Why Should I Focus On Strength and Balance?
Because I want to keep my key messages focused, I’m not going to expose you to a wide range of studies – nor do I think that would be helpful. For writing this post, I contacted David Nolan, Sports and Exercise Science graduate, Head Coach at Synapse Performance and founder of the Synapse Performance Podcast. I really enjoy this Podcast, and asked David if he could send me some quality studies looking at the health benefits of resistance training, for me to read prior to writing this. I also did a bit of my own research, of course. David kindly sent me two very large reviews which were fascinating to read (and if you want the links to those just leave a comment at the end!) This data, a Ted Talk I’ve linked below, plus that which Public Health England discussed in their review, is what I’ve based this post on, to simplify for you the vast physical and mental benefits strength and balance activities provide. To start, I’m going to first give you some bullet points of well-documented physiological benefits of resistance training below, and then I’m going to move to discuss, my second point, a key topic very close to my heart – independence and functionality in ageing, and how regular strength and balance activities can help maintain both.
Health Benefits of Resistance Training:
- Increased bone mineral density
- Improved muscular quality and strength
- Improved insulin sensitivity in those with type 2 diabetes
- Improved cognitive functioning
- Improved sleep quality
- Reduced blood pressure
- Reduced risk of colon cancer
- Reduced low back pain
- Reduced depression and improved self-esteem
- Reduced fear of falling
- Reduced risk of mortality
I watched an incredible Ted Talk with this article in mind – it was from the TEDxUCD series last year, titled ‘Muscle Matters’ by Dr. Brendan Egan, Associate Professor of Sports and Exercise Physiology at the School of Health and Human Performance at Dublin City University. I have linked it above, firstly because it’s so fantastic and informative, and secondly because there are some key points in it I want to include here.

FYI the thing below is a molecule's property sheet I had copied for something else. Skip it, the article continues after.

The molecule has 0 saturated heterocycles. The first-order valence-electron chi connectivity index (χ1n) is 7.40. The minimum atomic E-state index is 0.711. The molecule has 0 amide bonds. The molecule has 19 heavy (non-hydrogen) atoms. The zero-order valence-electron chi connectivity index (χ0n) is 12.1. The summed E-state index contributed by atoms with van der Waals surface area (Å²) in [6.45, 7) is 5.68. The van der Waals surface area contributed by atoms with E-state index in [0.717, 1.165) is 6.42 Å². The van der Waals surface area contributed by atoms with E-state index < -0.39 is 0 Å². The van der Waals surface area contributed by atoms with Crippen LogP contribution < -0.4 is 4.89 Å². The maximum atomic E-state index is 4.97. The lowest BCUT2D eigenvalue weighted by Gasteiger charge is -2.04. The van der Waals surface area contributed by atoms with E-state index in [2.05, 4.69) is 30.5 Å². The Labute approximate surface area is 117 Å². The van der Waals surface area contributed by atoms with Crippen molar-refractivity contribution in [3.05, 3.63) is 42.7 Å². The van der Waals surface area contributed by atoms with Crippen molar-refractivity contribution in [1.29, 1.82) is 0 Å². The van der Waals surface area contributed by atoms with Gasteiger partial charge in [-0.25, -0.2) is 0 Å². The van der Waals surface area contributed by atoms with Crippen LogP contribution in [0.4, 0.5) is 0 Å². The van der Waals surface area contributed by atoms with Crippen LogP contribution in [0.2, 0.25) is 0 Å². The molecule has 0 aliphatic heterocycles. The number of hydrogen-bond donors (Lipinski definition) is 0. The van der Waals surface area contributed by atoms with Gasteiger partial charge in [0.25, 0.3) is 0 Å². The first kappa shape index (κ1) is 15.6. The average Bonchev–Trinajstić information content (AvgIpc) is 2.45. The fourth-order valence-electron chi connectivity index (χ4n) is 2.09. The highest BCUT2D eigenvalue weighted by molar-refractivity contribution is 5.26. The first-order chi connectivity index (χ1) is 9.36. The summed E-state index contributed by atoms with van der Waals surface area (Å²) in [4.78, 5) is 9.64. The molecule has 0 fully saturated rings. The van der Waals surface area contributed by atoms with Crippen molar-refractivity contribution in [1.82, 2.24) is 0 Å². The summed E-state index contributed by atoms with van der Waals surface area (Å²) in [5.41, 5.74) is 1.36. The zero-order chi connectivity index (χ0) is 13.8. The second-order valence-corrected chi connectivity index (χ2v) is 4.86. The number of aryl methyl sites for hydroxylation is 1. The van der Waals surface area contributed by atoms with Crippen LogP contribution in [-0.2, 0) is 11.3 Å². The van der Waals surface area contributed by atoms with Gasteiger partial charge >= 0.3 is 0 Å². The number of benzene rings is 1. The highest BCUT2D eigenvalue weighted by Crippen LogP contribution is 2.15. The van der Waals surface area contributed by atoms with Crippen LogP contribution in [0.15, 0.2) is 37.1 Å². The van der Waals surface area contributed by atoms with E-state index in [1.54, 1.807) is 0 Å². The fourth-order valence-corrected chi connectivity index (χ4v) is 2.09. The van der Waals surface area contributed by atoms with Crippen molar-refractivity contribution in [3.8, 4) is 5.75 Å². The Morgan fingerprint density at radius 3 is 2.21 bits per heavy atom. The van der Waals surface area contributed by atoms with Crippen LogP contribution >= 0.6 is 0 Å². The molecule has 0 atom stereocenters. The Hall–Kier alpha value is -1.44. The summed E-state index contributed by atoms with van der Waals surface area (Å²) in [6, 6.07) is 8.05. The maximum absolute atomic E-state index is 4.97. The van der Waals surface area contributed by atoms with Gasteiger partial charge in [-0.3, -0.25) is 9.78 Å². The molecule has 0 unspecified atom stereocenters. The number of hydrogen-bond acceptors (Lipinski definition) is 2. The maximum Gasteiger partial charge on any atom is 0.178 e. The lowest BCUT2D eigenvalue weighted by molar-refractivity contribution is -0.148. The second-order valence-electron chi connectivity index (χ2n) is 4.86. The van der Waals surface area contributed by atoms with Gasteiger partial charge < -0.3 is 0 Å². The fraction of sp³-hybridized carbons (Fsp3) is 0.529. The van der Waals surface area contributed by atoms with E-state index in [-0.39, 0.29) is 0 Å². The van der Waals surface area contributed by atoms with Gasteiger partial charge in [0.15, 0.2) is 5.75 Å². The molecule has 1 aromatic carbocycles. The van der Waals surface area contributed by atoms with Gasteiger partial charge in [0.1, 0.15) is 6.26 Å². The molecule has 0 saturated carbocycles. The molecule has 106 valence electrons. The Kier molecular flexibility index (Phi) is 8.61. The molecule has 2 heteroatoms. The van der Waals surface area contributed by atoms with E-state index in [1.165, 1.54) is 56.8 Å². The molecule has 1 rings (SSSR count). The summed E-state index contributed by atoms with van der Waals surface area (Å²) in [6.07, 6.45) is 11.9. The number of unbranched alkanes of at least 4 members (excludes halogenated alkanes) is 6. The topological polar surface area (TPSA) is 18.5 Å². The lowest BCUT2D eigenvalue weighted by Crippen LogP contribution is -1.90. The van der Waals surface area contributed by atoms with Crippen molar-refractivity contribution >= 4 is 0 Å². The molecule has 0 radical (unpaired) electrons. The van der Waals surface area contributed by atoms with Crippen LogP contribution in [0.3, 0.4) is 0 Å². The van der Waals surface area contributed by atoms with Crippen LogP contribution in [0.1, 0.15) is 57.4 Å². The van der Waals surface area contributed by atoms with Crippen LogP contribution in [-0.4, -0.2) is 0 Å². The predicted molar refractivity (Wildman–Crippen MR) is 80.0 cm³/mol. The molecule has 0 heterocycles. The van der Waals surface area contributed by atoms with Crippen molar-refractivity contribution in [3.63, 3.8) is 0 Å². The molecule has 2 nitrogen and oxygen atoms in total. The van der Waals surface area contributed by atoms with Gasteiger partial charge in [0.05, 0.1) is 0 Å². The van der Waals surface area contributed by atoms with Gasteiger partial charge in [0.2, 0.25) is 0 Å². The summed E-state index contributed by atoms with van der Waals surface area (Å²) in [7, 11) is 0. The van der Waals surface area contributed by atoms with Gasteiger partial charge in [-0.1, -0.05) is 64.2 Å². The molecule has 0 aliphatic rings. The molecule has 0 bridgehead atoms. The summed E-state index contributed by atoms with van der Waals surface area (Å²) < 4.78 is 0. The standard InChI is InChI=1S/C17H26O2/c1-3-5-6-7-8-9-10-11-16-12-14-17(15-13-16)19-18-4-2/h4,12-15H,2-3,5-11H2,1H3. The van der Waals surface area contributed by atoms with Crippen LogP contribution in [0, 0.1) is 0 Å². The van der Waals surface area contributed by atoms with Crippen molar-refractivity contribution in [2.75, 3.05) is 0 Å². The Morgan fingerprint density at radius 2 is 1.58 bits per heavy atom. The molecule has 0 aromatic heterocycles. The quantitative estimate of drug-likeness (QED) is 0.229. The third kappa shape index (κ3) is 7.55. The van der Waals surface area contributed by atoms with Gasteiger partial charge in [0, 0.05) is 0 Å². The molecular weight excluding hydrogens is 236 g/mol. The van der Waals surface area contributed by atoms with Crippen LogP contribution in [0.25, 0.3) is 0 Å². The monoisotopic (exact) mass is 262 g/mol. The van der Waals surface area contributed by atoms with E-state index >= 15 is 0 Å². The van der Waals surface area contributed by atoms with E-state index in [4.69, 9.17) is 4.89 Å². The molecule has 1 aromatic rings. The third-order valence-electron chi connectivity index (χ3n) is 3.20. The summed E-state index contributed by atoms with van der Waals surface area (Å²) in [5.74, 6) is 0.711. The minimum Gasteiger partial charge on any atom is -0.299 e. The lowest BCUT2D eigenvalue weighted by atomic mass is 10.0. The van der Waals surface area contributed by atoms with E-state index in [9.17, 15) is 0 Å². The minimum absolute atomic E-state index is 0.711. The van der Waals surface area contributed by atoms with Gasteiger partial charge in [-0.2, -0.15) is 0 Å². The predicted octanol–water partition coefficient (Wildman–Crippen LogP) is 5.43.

Strength and Balance for Independence
We all know that modern medicine has brought us many wonderful things. Among that is a vast array of medicines that, among many things, has allowed us to live much longer. As a result, worldwide we have become an ‘ageing population’, and in addition to this, we live longer with chronic conditions such as heart disease, diabetes, and cancer. We also know that as we age, we become increasingly frail. The age-related loss of muscle tissue, known as ‘sarcopenia’, directly translates into a loss of strength, and is closely linked to frailty. We lose muscle as we age, and as Dr. Egan mentions in his talk, after the age of 30, the average loss of muscle tissue per decade is 3-8%. The important connection here is that these chronic diseases I’ve mentioned above are all associated with sarcopenia. Age plus chronic disease = a double whammy for our muscle tissue. Our strength affects our balance, and as a result of sarcopenia many elderly people are predisposed to falls and resultant injuries such as fractures. I’ve worked in emergency departments as part of my training, and I’ve lost count of the number of elderly frail patients I’ve admitted who have suffered falls and such consequences.
Being honest, I really think this is THE most important point of the emphasis we should be giving resistance training. I feel really strongly about it as a doctor, and as a grand-daughter who has seen a grand-parent grow increasingly frail, and gone through many thoughts and frustration trying to figure out how to get them stronger to prevent further falls. A fall can be totally life-changing for a person, physically and mentally. Fractures, soft tissue injuries, head injuries, and on top of that, one of the biggest challenges in the recovery phase of a fall – the development of a ‘fear of falling.’ There is a huge impact on the patient, and also their family and friends who care for them.